Because the gallbladder is not an essential organ, the main treatment is to simply remove the gallbladder. After the gallbladder is removed, bile from the liver flows through the common bile duct and into the small intestine. This means that the body cannot store bile between meals, but in most cases this has little or no effect on digestion. 


Surgical Options  

Unless there are other complications, removal of the gallbladder is a minimally-invasive surgery that is performed on an outpatient basis. There are several excellent options at St. Francis that provide little or no scarring:   


  • Single-site laparoscopic gallbladder surgery involves one small, crescent-shaped incision made just under the navel. Through this one incision, small surgical tools are used to remove the gallbladder. This surgery is done on an outpatient basis and requires just a few days of recovery.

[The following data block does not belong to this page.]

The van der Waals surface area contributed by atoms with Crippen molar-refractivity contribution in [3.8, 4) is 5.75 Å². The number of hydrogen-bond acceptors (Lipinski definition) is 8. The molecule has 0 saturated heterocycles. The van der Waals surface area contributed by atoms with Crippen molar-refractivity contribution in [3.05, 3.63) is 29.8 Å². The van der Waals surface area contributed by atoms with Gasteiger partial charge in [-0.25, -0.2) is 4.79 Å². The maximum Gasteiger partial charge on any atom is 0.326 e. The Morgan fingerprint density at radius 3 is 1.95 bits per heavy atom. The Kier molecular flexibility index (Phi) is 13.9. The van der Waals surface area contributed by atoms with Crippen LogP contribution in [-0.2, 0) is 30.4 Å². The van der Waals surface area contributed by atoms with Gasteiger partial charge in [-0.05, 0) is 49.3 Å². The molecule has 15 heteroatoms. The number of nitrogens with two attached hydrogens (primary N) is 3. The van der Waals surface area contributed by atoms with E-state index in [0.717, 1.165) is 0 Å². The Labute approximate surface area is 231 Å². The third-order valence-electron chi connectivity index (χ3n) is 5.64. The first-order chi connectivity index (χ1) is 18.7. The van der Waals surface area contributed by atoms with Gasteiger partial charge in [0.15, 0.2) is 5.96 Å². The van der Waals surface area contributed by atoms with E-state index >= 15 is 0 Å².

Surgeon performing this procedure:  

Dr. Daniel Jacques, Associates in General Surgery


  •  Single-site robotic gallbladder surgery is performed through one incision in the navel. The da Vinci robotic surgical system tools are inserted through the incision, and the gallbladder is removed from the same incision. Because the incision is made in the navel, after recovery there is no visible scar. This type of procedure is also outpatient, with only days of recovery time.    


Surgeons performing this procedure:

Dr. Thomas Mann, Jr., Carolina Surgical Associates 

Dr. Joseph Millican, Carolina Surgical Associates



Surgeons performing this procedure:   

Dr. David Anderson, Carolina Surgical Associates

Dr. Tommy Bridges, Associates in General Surgery

Dr. Jeffrey Chaudhari, Carolina Surgical Associates

Dr. Daniel Jacques, Associates in General Surgery

Dr. Thomas Mann, Jr., Carolina Surgical Associates

Dr. Joseph Millican, Carolina Surgical Associates

Dr. John Minasi, Carolina Surgical Associates

Dr. Brian Sadowski, Carolina Surgical Associates

Dr. Michael Towler, Carolina Surgical Associates

Dr. Bing Yi, Carolina Surgical Associates

Dr. James Young, Carolina Surgical Associates




All medical information from HealthWise, available at





Medical Videos at